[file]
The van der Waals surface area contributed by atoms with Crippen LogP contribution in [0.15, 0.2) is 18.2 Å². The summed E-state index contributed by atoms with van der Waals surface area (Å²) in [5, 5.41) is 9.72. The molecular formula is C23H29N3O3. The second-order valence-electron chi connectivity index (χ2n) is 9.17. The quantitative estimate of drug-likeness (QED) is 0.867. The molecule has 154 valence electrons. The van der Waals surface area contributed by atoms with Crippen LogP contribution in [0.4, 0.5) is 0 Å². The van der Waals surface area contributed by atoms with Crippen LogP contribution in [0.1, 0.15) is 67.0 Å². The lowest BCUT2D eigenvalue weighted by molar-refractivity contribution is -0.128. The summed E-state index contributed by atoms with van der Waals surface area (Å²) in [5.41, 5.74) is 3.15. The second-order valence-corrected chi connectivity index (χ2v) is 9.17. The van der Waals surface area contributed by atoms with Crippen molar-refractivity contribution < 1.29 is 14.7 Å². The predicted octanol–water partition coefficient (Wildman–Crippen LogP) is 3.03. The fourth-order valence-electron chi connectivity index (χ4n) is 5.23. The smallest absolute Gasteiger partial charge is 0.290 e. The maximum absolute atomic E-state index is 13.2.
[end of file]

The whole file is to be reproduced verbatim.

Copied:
The van der Waals surface area contributed by atoms with Crippen LogP contribution in [0.15, 0.2) is 18.2 Å². The summed E-state index contributed by atoms with van der Waals surface area (Å²) in [5, 5.41) is 9.72. The molecular formula is C23H29N3O3. The second-order valence-electron chi connectivity index (χ2n) is 9.17. The quantitative estimate of drug-likeness (QED) is 0.867. The molecule has 154 valence electrons. The van der Waals surface area contributed by atoms with Crippen LogP contribution in [0.4, 0.5) is 0 Å². The van der Waals surface area contributed by atoms with Crippen LogP contribution in [0.1, 0.15) is 67.0 Å². The lowest BCUT2D eigenvalue weighted by molar-refractivity contribution is -0.128. The summed E-state index contributed by atoms with van der Waals surface area (Å²) in [5.41, 5.74) is 3.15. The second-order valence-corrected chi connectivity index (χ2v) is 9.17. The van der Waals surface area contributed by atoms with Crippen molar-refractivity contribution < 1.29 is 14.7 Å². The predicted octanol–water partition coefficient (Wildman–Crippen LogP) is 3.03. The fourth-order valence-electron chi connectivity index (χ4n) is 5.23. The smallest absolute Gasteiger partial charge is 0.290 e. The maximum absolute atomic E-state index is 13.2.